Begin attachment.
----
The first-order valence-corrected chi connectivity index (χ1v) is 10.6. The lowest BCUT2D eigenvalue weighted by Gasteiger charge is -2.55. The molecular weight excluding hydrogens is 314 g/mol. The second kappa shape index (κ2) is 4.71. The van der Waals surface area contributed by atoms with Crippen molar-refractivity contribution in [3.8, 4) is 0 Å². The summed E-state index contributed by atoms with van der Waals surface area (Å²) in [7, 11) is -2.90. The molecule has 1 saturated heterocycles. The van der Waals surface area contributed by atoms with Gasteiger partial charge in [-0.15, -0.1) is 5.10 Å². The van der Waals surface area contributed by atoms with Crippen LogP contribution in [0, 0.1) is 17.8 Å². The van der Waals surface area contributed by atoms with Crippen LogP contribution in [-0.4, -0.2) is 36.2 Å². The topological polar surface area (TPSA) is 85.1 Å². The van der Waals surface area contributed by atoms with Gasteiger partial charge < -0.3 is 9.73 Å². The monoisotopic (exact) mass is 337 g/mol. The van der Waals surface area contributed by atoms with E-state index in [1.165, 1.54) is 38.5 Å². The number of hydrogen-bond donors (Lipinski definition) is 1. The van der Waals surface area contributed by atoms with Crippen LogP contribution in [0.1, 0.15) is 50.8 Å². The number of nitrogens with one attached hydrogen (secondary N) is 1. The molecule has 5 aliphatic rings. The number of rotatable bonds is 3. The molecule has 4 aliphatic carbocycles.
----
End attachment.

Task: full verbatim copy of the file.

The first-order valence-corrected chi connectivity index (χ1v) is 10.6. The lowest BCUT2D eigenvalue weighted by Gasteiger charge is -2.55. The molecular weight excluding hydrogens is 314 g/mol. The second kappa shape index (κ2) is 4.71. The van der Waals surface area contributed by atoms with Crippen molar-refractivity contribution in [3.8, 4) is 0 Å². The summed E-state index contributed by atoms with van der Waals surface area (Å²) in [7, 11) is -2.90. The molecule has 1 saturated heterocycles. The van der Waals surface area contributed by atoms with Gasteiger partial charge in [-0.15, -0.1) is 5.10 Å². The van der Waals surface area contributed by atoms with Crippen LogP contribution in [0, 0.1) is 17.8 Å². The van der Waals surface area contributed by atoms with Crippen LogP contribution in [-0.4, -0.2) is 36.2 Å². The topological polar surface area (TPSA) is 85.1 Å². The van der Waals surface area contributed by atoms with Gasteiger partial charge < -0.3 is 9.73 Å². The monoisotopic (exact) mass is 337 g/mol. The van der Waals surface area contributed by atoms with E-state index in [1.165, 1.54) is 38.5 Å². The number of hydrogen-bond donors (Lipinski definition) is 1. The van der Waals surface area contributed by atoms with Crippen LogP contribution in [0.1, 0.15) is 50.8 Å². The number of nitrogens with one attached hydrogen (secondary N) is 1. The molecule has 5 aliphatic rings. The number of rotatable bonds is 3. The molecule has 4 aliphatic carbocycles.